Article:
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One Psychological Trick to Self-Assertion Without The Need For False Bravado

We’ve all been there, but what does it look like for you? Perhaps it’s a knot in your stomach, or a tightening in your throat — or perhaps its clammy hands, coupled with a red-hot burning face. Whatever form it takes, we’ve all felt that feeling when somebody has crossed the line. Whether it’s a one-off comment, or a series of not-so subtle put-downs thinly veiled as ‘jokes’ by your boss, the fact is, we have all felt that same disrespect at one time or another. The question is, what do we do about it?

Shower Talk — A Seductive Consolation

We’re all guilty of shower-talk. Shower-talk is the term I like to use to describe the post-rationalisation of confrontations. This is where you can relax under the streams of hot water and come up with the most eloquent soliloquies as to why he or she was wrong for doing whatever they did. Now of course, it doesn’t have to be in the shower, but I don’t think it’s a coincidence that these two things seem to go hand-in-hand for so many people.

When you’re showering, you’re (presumably) naked- in other words, you are exposed, revealed, laid bare. The same can be said for how, in that moment, you are expressing how you truly felt about that person who crossed the line, who disrespected your boundaries. What’s more, unless you’re a self-proclaimed ‘modern stoic’ (aka a masochist) who pretends to enjoy cold showers, chances are you’re relaxing under soothing jets of hot water. It has been shown in multiple studies that hot showers and baths are often used by individuals to simulate physical affection and to self-soothe. (Bargh 2012) In essence, the shower, for some, is a vessel for consolation — providing a safe cocoon for the delayed expression of what the person really wanted to say, but couldn’t find the voice to do so.

False Bravado — The ‘Harvey Spectre’ Trap

On the other side of the spectrum, some individuals, rather than lay their hearts to bare, create a whole fantasy in their head, where they deliver a Harvey Spectre-eque closing speech, annihilating their adversary in the process, and winning the ‘case’. This again is an attractive idea, but unfortunately for most, is extremely unrealistic. Unless your father is Clint Eastwood, it is very unlikely that in the heat of the moment, you’re going to deliver the exact right words that are needed to pull off this style. What’s more, by adopting such an adversarial frame, you’re immediately setting yourself up for failure — in all likelihood, the person who has crossed the line is not an irredeemable ‘bad guy’, but instead, simply needs to re-evaluate the way they treat you. As such, it’s simply not conducive to go into a confrontation with aggression, as you are much more likely to encounter resistance. This isn’t to say that you should begin by playing defensive, but rather, neutrally — asserting boundaries is a win-win situation, and as such, all parties benefit when they are communicated properly.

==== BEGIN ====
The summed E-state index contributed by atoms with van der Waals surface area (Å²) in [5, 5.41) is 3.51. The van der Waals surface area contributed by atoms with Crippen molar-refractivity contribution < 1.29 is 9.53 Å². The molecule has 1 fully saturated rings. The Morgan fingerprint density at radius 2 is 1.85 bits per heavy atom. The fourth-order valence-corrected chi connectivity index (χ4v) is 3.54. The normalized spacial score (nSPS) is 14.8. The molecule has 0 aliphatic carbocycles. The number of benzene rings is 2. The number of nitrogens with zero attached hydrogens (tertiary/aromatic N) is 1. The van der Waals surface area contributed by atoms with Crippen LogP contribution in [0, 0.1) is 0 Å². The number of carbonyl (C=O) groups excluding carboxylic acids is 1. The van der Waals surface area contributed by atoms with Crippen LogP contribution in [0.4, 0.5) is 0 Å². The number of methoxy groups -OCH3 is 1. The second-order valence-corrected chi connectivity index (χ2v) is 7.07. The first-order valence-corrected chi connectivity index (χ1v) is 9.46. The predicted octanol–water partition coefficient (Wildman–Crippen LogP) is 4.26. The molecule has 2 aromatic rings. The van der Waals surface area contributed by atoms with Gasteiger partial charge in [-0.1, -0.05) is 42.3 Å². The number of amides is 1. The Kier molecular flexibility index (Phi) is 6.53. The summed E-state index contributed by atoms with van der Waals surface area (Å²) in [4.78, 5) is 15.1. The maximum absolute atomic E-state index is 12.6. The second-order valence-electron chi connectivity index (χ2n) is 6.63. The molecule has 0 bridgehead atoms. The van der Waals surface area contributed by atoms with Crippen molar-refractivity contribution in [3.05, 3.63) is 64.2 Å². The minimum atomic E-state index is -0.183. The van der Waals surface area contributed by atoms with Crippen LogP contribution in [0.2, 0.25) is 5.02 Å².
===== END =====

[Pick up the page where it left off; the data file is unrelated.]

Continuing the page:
Looking To Nature — Mark Your Territory

The fact is, when I described what it felt like to be disrespected in the introduction of this article, you knew exactly what I meant. The reason for this is that this feeling is instinctual — it’s visceral. In those moments where you feel yourself being attacked or undermined, it’s not your thoughts that process this information, at least not initially, it is your sensations- your intuitions. Accordingly, if we were to relate this same feeling to the animal kingdom, the equivalent would be another animal wandering into your territory and marking its scent. Your instincts know that something is wrong- it is your job to honour them.

Acknowledging Your Ancestors — You’re Not Alone

Those few seconds following that first blow of disrespect can feel like the loneliest moments of your life. It can feel like you are out alone, at the edge of a precipice, with everyone else stood watching from the sidelines. You are not alone.

Consider this: whenever you assert your own value and demand respect, you are representing not only yourself, but also your entire lineage before you, and indeed after you. A whole lineage of warriors, fighters and survivors that has braved every war, every plague, and every famine — that legacy is encoded within your very DNA. As such, any disrespect towards you, if left unaddressed, will indirectly have a negative impact on your ability to realise your own potential, and thus the potential passed down to you by your own ancestors. Your forefathers may have reached the ceiling of their own potential in their day, but it is both your duty and privilege to honour them, by upholding your heritage and fulfilling your own potential to the best of your ability.

No longer do you need to feel alone. No longer do you need to associate openness with vulnerability. When you stand up for your potential, you have an entire army of ancestors right behind you…

Credit to Steve & Pauline Richards, at Jung To Live By, for turning me on to this powerful new frame-shift.



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